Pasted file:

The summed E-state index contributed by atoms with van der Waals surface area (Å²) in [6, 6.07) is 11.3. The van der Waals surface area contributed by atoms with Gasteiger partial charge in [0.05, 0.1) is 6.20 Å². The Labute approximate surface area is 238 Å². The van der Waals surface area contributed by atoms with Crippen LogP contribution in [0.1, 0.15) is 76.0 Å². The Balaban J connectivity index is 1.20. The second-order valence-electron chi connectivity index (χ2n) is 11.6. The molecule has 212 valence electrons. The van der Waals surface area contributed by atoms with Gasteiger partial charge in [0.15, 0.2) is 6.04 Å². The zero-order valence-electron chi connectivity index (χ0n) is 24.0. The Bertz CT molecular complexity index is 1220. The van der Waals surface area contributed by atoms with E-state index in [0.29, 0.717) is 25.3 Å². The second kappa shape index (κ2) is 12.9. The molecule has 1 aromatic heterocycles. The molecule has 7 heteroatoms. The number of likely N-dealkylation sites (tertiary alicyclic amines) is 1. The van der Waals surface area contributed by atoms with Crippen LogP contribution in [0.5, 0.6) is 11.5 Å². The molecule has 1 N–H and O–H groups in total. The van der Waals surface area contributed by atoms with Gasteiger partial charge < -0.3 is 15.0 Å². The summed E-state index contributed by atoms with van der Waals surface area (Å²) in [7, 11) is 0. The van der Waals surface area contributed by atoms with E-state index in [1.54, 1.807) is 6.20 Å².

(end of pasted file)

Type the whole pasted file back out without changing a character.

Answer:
The summed E-state index contributed by atoms with van der Waals surface area (Å²) in [6, 6.07) is 11.3. The van der Waals surface area contributed by atoms with Gasteiger partial charge in [0.05, 0.1) is 6.20 Å². The Labute approximate surface area is 238 Å². The van der Waals surface area contributed by atoms with Crippen LogP contribution in [0.1, 0.15) is 76.0 Å². The Balaban J connectivity index is 1.20. The second-order valence-electron chi connectivity index (χ2n) is 11.6. The molecule has 212 valence electrons. The van der Waals surface area contributed by atoms with Gasteiger partial charge in [0.15, 0.2) is 6.04 Å². The zero-order valence-electron chi connectivity index (χ0n) is 24.0. The Bertz CT molecular complexity index is 1220. The van der Waals surface area contributed by atoms with E-state index in [0.29, 0.717) is 25.3 Å². The second kappa shape index (κ2) is 12.9. The molecule has 1 aromatic heterocycles. The molecule has 7 heteroatoms. The number of likely N-dealkylation sites (tertiary alicyclic amines) is 1. The van der Waals surface area contributed by atoms with Crippen LogP contribution in [0.5, 0.6) is 11.5 Å². The molecule has 1 N–H and O–H groups in total. The van der Waals surface area contributed by atoms with Gasteiger partial charge < -0.3 is 15.0 Å². The summed E-state index contributed by atoms with van der Waals surface area (Å²) in [7, 11) is 0. The van der Waals surface area contributed by atoms with E-state index in [1.54, 1.807) is 6.20 Å².